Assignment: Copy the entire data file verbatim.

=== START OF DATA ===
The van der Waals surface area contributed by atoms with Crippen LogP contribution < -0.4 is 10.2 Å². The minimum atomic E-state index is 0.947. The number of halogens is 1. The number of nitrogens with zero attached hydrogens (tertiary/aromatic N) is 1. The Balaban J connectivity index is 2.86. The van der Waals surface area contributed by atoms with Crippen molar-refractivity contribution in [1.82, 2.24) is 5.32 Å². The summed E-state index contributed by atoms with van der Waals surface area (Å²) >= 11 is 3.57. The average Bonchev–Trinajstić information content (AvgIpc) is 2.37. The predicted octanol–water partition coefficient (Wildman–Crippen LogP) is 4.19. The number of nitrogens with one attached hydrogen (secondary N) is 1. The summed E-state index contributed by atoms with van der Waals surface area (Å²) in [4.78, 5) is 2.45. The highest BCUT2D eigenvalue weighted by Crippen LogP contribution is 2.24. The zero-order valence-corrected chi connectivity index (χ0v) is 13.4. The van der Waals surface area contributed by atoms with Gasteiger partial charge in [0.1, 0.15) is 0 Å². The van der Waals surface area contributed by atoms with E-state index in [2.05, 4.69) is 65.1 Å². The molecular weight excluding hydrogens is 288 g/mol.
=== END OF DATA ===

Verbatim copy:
The van der Waals surface area contributed by atoms with Crippen LogP contribution < -0.4 is 10.2 Å². The minimum atomic E-state index is 0.947. The number of halogens is 1. The number of nitrogens with zero attached hydrogens (tertiary/aromatic N) is 1. The Balaban J connectivity index is 2.86. The van der Waals surface area contributed by atoms with Crippen molar-refractivity contribution in [1.82, 2.24) is 5.32 Å². The summed E-state index contributed by atoms with van der Waals surface area (Å²) >= 11 is 3.57. The average Bonchev–Trinajstić information content (AvgIpc) is 2.37. The predicted octanol–water partition coefficient (Wildman–Crippen LogP) is 4.19. The number of nitrogens with one attached hydrogen (secondary N) is 1. The summed E-state index contributed by atoms with van der Waals surface area (Å²) in [4.78, 5) is 2.45. The highest BCUT2D eigenvalue weighted by Crippen LogP contribution is 2.24. The zero-order valence-corrected chi connectivity index (χ0v) is 13.4. The van der Waals surface area contributed by atoms with Gasteiger partial charge in [0.1, 0.15) is 0 Å². The van der Waals surface area contributed by atoms with E-state index in [2.05, 4.69) is 65.1 Å². The molecular weight excluding hydrogens is 288 g/mol.